India today launched an ambitious Rs 1,300 crore housing project in northern Sri Lanka to build brand new homes for about 43,000 ethnic Tamil families displaced due to the civil war in the country.
The project, which is the second phase of the housing scheme, was launched in three districts of Mannar, Mullaitivu and Jaffna today on Mahatma Gandhi's 142nd birth anniversary by Economic Development Minister Basil Rajapaksa and Indian High Commissioner to Sri Lanka Ashok K Kantha.
Today's launch saw 1,500 Tamils and Muslims displaced due to the decades-old war getting certificates for building houses in lands either owned by them or given by the Government with Kantha announcing that 10,000 houses will be built by August 2013.
Rajapaksa and Kantha handed over certificates to the beneficiaries at Muslim-dominated Periyamadhu in Mannar district, Mallavi in Mullaitivu and Eluthumadduval in Jaffna district and interacted with them.
This is part of India's commitment to build 50,000 houses for war-displaced Tamils announced by Prime Minister Manmohan Singh during President Mahinda Rajapaksa's visit to India in June, 2010.
India has already handed over 1,000 houses to such people in northern region as part of its pilot project which was completed in July this year.
Under the owner-driven model, the beneficiaries would get 5.5. Lakh Sri Lankan rupees each to build houses and the money would be released in four instalments by the Indian High Commission after they had fulfilled certain criteria like completion of the first phase of the construction.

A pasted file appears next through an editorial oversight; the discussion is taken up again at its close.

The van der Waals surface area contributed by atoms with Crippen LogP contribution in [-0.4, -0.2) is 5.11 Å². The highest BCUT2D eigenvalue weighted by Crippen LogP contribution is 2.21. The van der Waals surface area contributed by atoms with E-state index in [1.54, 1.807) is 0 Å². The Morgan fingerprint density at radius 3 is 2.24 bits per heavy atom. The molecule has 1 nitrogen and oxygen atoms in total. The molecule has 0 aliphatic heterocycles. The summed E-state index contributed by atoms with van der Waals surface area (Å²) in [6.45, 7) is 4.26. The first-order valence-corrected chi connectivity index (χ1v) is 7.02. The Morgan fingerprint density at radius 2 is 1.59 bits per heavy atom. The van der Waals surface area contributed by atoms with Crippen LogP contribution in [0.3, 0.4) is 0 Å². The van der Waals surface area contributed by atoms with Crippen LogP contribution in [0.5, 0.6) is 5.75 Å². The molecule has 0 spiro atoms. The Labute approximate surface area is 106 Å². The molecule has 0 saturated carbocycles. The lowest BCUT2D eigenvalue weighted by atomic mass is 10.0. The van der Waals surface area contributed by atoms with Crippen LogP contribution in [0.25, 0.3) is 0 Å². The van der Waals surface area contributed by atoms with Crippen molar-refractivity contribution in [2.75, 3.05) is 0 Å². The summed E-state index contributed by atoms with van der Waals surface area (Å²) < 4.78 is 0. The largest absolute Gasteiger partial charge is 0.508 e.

Kantha said the first instalment of Rs 1 lakh has already been transferred to the bank accounts of the beneficiaries, while Rajapaksa said the Indian Housing Project was unmatched and unprecedented in its scale, reach and impact.
"Target of completion of all the 50,000 houses to be constructed under Indian assistance would be completed within three years and Government of India has already set aside the requisite funds for this purpose," Kantha said at a function.
The beneficiaries have been selected by a transparent process and efforts have been taken to give representation to every section of the society and every sub-division in five districts of the northern zone, Indian officials said.
In Periyamadhu village, where over 400 Muslim families were chased away by the now-defunct LTTE in 1990 as part of its ethnic-cleansing drive, the scene was emotional as the people got the certificates to build their houses.
Almost all the families have returned to live in their villages after spending over two decades in various camps across Sri Lanka.
Four implementing agencies -- UN-Habitat, International Federation of Red Cross in partnership with Sri Lanka Red Cross, National Housing Development Agency of Sri Lanka and Habitat for Humanity will facilitate the construction of the houses.
Though India plans to complete the construction of 43,000 houses in the next three years, the beneficiaries say they would finish the construction well before the time as housing is a very important aspect.
Ponnambalam, a 55-year-old man who lived in Government-run camps for over two years, says he returned to his village in Mannar district in 2010 and has been living in a temporary shelter since then.
"Now that I have got the money, I will finish construction of the house very fast. Proper shelter is very important. So, I am thankful to the Indian Government for this assistance," he said.
High Commission officials said every district and sub-division have been represented in the initial 1,500 beneficiaries. Around 300 beneficiaries are from Puthukudiyiruppu, one of the focal points of the last phase of the war as it was a LTTE stronghold.
They pointed out that efforts were made to include people from one of the worst-affected areas so that the people resettle there and live in their own places.
Under the project, 38,000 houses will be newly-built and 5,000 would be undertaken for repairs.